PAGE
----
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Color Bit Depth for Film: When to choose 8bit vs 16 vs 32 bit?

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Nathan Scofield
Color Bit Depth for Film: When to choose 8bit vs 16 vs 32 bit?
on Sep 2, 2015 at 4:31:44 pm

Forgive me for my newbie question but can someone please help me to understand why I would choose to work in either 8-bit, 16-bit or 32bit (floating point) when creating compositions in After Effects. Especially when most of the video I'm importing or exporting is 8, 10, 12 bit etc. Why are these the standard export options compared to compositing in AE? Would working in higher bit depths and then exporting back to 8bit h.264 for example not just reduce the quality to the same state as if I worked in 8bit to begin with while animating?

So far what I've gathered is that 8 bit video can create banding artifacts, 16 bit will help with this and 32 bit allows you even greater color precision because it can create varying values between integers for finer/smoother transitions.

I'm not really sure when use each or why they're better for certain tasks/situations and would greatly appreciate any direction.


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Darby Edelen
Re: Color Bit Depth for Film: When to choose 8bit vs 16 vs 32 bit?
on Sep 2, 2015 at 8:51:05 pm

[Nathan Scofield] "Would working in higher bit depths and then exporting back to 8bit h.264 for example not just reduce the quality to the same state as if I worked in 8bit to begin with while animating?"

The compositing process essentially performs mathematical operations on color values. If you perform math using more accurate values your results will be more accurate.

The outputs are the results encoded. With lower bit depths/accuracy while compositing errors can end up summing and multiplying to produce greater errors and as a result the output will be of a lower quality. The more math is being done during compositing the more potential error will be introduced into the output at lower bit depths.

Darby Edelen


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Nathan Scofield
Re: Color Bit Depth for Film: When to choose 8bit vs 16 vs 32 bit?
on Sep 2, 2015 at 9:15:18 pm

Thank you Darby, that was helpful and I follow what you're saying. I'm still unsure as to when to choose one option over another though. Why not always go for 32-bit when working in AE? I assume to save file size and or rendering time but are there any standard operations or situations in which one would choose 8 or 16 or 32 to work in?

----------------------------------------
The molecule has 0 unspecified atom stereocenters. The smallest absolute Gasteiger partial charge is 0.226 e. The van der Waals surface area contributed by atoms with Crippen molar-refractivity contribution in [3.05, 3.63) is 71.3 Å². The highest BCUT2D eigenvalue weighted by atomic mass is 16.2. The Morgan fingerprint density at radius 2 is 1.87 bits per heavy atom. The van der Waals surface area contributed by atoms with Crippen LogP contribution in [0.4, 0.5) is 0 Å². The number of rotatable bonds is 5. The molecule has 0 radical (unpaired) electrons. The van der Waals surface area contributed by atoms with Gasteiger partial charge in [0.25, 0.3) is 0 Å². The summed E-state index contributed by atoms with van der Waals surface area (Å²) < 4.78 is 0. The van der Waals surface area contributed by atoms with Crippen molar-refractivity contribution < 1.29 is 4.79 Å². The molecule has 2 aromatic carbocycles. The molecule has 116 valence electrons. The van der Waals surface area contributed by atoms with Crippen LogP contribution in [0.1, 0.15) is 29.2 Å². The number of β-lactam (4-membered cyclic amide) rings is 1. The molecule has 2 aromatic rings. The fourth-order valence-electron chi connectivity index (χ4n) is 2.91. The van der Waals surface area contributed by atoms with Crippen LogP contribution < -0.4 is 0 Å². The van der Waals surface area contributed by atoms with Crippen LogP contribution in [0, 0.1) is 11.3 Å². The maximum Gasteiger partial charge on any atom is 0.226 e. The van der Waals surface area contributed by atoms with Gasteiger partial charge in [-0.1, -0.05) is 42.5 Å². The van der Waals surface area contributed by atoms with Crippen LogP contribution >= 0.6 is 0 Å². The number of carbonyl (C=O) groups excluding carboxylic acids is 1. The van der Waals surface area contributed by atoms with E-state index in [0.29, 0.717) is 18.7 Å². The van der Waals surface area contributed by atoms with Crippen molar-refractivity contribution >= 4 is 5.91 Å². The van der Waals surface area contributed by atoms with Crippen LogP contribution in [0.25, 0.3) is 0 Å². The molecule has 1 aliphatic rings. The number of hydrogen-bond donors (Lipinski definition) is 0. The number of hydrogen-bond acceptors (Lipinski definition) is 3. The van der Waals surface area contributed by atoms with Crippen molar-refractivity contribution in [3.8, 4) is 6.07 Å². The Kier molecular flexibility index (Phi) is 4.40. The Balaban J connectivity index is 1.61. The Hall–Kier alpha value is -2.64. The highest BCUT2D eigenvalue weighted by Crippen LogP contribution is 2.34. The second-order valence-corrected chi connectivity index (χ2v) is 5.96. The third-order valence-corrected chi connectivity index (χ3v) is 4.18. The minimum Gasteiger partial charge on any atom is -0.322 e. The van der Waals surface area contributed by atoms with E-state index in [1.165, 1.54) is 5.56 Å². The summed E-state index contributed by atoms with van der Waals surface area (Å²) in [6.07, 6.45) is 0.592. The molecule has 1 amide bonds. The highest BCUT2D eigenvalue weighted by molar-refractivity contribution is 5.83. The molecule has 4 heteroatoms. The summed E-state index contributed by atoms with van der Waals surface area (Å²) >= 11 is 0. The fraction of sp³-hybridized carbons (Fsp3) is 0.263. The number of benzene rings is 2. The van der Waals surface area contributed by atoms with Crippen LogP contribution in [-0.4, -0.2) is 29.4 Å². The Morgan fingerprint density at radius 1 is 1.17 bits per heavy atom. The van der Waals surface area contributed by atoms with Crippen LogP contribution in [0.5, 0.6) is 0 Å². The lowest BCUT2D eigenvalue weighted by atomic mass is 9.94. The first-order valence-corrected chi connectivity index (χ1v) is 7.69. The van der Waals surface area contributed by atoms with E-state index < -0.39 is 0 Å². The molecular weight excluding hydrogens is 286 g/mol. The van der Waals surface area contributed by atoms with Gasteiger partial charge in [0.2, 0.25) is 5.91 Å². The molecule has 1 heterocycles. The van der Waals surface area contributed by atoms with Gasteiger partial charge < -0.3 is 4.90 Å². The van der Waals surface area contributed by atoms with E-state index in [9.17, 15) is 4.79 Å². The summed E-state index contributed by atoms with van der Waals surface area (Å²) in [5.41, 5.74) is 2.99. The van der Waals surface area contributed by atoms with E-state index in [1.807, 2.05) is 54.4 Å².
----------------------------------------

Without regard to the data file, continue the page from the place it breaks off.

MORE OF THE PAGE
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Walter Soyka
Re: Color Bit Depth for Film: When to choose 8bit vs 16 vs 32 bit?
on Sep 2, 2015 at 9:49:48 pm

[Nathan Scofield] "Why not always go for 32-bit when working in AE? I assume to save file size and or rendering time but are there any standard operations or situations in which one would choose 8 or 16 or 32 to work in?"

8bpc and 16bpc work similarly. They clip at black and white. 8bpc gives you a range of integers from 0-255 shades to express the brightness of a channel; 16bpc gives you a range of 0-32768 shades to express the brightness of a channel. 16bpc is just a more precise version. (Do two opposing Levels adjustments to the same image in 8bpc and 16bpc, see the difference in the histogram.)

32bpc works completely differently. It's floating point, and it's unbounded. Black is 0 and white is 1 with huge precision in between, and the possibility to go outside that normal range (with eventually decreasing precision).

This allows colors that are darker than black and brighter than white. This has a huge impact on how things look -- especially things like blurs and glows, but potentially any stack of effects which may clip at a lower bit depth. With floating point color, you can blow out highlights with one effect and recover them with a subsequent effect.

See here for a lot more:
https://helpx.adobe.com/after-effects/using/color-basics.html#color_depth_a...

Walter Soyka
Designer & Mad Scientist at Keen Live [link]
Motion Graphics, Widescreen Events, Presentation Design, and Consulting
@keenlive [twitter]   |   RenderBreak [blog]   |   Profile [LinkedIn]


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